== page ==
The National Audit Office has published a damning report on the UK’s deportation process today. The numbers of foreign criminals deported have actually declined since 2008-09 despite a tenfold increase in the number of staff dealing with these cases at the Home Office, from below 100 in 2006 to over 900 in 2013-14. What are they doing, one has to ask oneself? It was apparently only in 2012 that the Government started to take preventative measures to prevent foreign criminals entering the UK. Even today the UK remains outside critical European government intelligence networks.
The report follows a similar damning indictment in March 2014 of management of detention and deportation at the Home Office by the Chief Inspector of Borders and Immigration, John Vine (“Removals process revealed to be a shambles“). All the indications are there is some very serious mismanagement going on at the Home Office. That certainly matches with my own experiences: months at a time go by before anyone at the Home Office takes any action on a case and immigration bail is eventually granted to foreign criminals who cannot lawfully be detained any longer.
One of these reports might be dismissed as unfortunate, but two looks pretty careless. Amongst other things the Chief Inspector found that
- 78% of those in the inspection sample who were in contact with the Home Office were not being actively caseworked. 15% of the sample had been granted some form of residency or leave to remain, so should not have remained in the pool.
- The Home Office was applying for too many ETDs [Emergency Travel Documents] that had little prospect of being used, rather than focusing resources on cases where re-documentation was likely to result in removal.
- There was no central monitoring of the progress of the stock of approximately 4,000 outstanding ETD applications that the Home Office manages at any given time, which had led to some applications remaining unresolved for long periods
- Supporting information that could assist in securing an ETD was not retained on a systematic basis as part of the visa application process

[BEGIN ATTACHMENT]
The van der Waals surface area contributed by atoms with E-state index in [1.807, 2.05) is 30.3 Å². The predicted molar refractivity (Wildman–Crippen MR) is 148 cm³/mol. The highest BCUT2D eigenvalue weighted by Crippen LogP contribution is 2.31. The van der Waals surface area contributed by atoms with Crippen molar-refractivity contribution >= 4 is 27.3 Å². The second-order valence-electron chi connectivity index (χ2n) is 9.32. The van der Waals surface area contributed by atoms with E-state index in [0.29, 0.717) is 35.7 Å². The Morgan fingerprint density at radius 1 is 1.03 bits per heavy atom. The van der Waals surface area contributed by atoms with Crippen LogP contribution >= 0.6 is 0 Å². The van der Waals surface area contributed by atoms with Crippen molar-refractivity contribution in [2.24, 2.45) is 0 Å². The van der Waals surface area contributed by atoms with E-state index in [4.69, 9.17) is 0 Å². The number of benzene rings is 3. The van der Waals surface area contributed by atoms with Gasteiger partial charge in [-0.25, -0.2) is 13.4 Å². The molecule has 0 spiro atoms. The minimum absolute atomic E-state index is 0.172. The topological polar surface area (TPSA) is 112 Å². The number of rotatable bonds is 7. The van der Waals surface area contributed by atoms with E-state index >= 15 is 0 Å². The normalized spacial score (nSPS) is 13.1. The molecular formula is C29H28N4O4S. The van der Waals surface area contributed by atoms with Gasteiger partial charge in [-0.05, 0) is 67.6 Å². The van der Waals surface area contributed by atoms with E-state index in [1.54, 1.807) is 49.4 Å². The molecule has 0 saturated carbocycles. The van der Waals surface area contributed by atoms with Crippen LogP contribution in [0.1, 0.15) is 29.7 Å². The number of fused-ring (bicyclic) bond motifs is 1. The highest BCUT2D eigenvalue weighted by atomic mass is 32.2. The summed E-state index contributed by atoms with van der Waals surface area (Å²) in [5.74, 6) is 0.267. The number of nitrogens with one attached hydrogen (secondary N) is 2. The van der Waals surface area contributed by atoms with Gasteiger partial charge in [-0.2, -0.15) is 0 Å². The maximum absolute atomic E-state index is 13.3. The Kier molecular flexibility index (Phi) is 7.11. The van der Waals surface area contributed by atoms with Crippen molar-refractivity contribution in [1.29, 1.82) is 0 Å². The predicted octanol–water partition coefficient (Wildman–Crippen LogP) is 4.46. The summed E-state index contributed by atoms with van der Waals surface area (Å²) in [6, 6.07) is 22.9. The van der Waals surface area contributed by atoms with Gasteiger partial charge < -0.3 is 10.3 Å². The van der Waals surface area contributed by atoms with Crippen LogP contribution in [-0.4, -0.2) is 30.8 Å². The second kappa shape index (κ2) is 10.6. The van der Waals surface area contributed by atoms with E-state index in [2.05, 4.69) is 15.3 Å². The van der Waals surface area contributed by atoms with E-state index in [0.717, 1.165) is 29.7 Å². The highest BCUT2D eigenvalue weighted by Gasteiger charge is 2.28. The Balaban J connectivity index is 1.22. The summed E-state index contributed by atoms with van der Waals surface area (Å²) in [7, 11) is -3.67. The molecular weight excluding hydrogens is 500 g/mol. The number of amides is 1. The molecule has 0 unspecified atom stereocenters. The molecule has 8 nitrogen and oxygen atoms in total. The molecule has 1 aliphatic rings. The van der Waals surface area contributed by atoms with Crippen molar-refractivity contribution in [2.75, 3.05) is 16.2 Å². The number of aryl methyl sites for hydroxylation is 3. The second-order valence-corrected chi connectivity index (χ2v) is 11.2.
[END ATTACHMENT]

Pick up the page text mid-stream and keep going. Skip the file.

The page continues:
- Management information on aspects of the ETD process was inadequate and did not give an accurate picture of performance, including information on how many currently removable cases would need an ETD to be concluded.
The NAO report includes a few wince-inducing bloopers which read like press release material from the Home Office itself. The reduction in appeal rights for foreign criminals facing deportation from 17 to 3 really doesn’t matter when the only appeal right that normally counts is the human rights one, and that remains in place. The important change wrought by the Immigration Act 2014 is actually that most foreign criminals will be removed while waiting for their appeal and only re-admitted if they later win it (which is inherently less likely as they will not be present to gather or give evidence).
And no lawyer can be happy with a reference to people “exploiting” the law, when in fact 1 in 7 win their cases. “Make use of their legal rights” might be a rather more accurate way to express it.
Operation Nexus is being held out as an example of best practice, but there are very strong community concerns that the association of police with immigration enforcement reduces access to justice for migrant communities.
Cameron says “the buck stops with me” but after four years the Government is detaining more people, detaining them for longer and removing less of them. The amount paid out for unlawful detention increased from £4,461,344.28 in 2011 to £5,017,971.63 by 2013, a 12.5% increase. I have written on a similar issue before but about asylum claims (NOT to be confused with foreign criminals – my comparison here is with use of detention, drop in removals, increase in backlog). The Government is failing in every conceivable way on these issues.